These trenchant works were created in the tumultuous political climate of the early 1970s; the US was reeling from the assassinations of Martin Luther King Jr. and Senator Robert F. Kennedy, the chaos of the 1968 presidential election and the enduring violence of the Vietnam War. The publication of the Pentagon Papers, and Nixon’s unsuccessful attempts to prevent their disclosure, made the president look both amoral and somewhat hapless. This is the “Poor Richard,” a slyly political little sneak, that appears in Guston’s cartoons from the period.

A contemporary of Jackson Pollock and Willem de Kooning, Philip Guston (1913–80) first came to fame as an Abstract Expressionist. He began reintroducing figurative elements—clumsy hands, cigarettes, light bulbs—into his work in the late 1960s. These late paintings were first exhibited, to savage critical reception, in 1970; Guston began his Nixon drawings at precisely this point in his career. Caricaturing Nixon, Guston began to refine a pictorial language equally sensitive to inner pathos and the turmoil of the public world.

Featured image is reproduced from 'Philip Guston: Nixon Drawings.'



Christopher Lyon

... Guston's acerbic yet provocatively sympathetic take on Tricky Dick.

Philip Guston: Nixon Drawings

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Excerpt from 'Laughter in the Dark: An Introduction'

"Pushed way in the back of the same drawer in my father’s studio that held the Poor Richard drawings were two spiral-bound notebooks and a manila folder. These contained sketches, or preparatory scribbles, I had always assumed, for the Poor Richard series. With so much else in the Estate of Philip Guston to attend to, I had barely touched the other materials in this drawer since 1980, the summer my father died. And since I had not been directly involved with the earlier exhibition in 2001, I hadn’t thought to explore what was back there since.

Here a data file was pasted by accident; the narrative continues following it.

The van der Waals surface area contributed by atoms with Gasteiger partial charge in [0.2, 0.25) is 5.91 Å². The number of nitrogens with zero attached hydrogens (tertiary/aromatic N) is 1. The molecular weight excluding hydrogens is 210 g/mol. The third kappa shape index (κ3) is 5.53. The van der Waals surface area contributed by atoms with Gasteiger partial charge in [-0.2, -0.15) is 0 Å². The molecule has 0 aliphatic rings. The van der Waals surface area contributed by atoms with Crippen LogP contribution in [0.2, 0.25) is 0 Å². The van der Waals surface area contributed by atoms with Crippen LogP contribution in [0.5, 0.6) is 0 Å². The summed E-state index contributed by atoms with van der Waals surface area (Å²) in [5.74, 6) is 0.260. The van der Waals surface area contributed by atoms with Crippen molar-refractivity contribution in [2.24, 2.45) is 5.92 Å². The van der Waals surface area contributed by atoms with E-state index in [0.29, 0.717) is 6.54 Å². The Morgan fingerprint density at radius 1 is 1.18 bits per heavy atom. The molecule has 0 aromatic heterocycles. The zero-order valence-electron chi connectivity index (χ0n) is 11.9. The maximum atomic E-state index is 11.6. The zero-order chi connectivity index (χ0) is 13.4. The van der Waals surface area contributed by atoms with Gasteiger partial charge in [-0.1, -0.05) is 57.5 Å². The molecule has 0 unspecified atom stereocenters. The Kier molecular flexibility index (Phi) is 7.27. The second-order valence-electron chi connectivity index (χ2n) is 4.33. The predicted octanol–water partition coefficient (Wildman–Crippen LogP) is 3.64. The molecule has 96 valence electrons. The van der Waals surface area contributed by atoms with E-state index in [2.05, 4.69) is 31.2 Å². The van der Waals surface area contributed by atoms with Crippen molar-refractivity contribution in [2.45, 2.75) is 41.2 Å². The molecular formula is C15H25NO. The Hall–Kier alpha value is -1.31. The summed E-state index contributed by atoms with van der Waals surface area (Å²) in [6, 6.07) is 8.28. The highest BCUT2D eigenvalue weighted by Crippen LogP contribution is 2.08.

As Sally and I began to look through these other contents of that drawer, spreading them out on a large table, what became clear immediately was that the two notebooks contained much more than the few preparatory sketches we had expected to find. Loose within the sketchbook covers, we discovered dozens of finished, fully realized drawings, all apparently torn out of the sketchbooks upon completion.

Some of these drawings still bore the perforations from the notebook’s spiral binding along the top edge; in others, the perforations had been cut off, probably using the large paper cutter in the studio. We theorized that it was likely this method of removing the perforations that accounted for the slight variations in paper size we had noted in the Poor Richard drawings. Some of the newly discovered drawings were signed and dated; others were not. But the paper was clearly the same, as was the India ink, two large bottles of which still stood on a shelf in the studio next to cans filled with pens. This was a treasure trove, we soon realized, of related drawings all obviously made at or around the same time, during that summer of 1971. In addition to the matching paper, the drawings were all the same size as the Poor Richard drawings...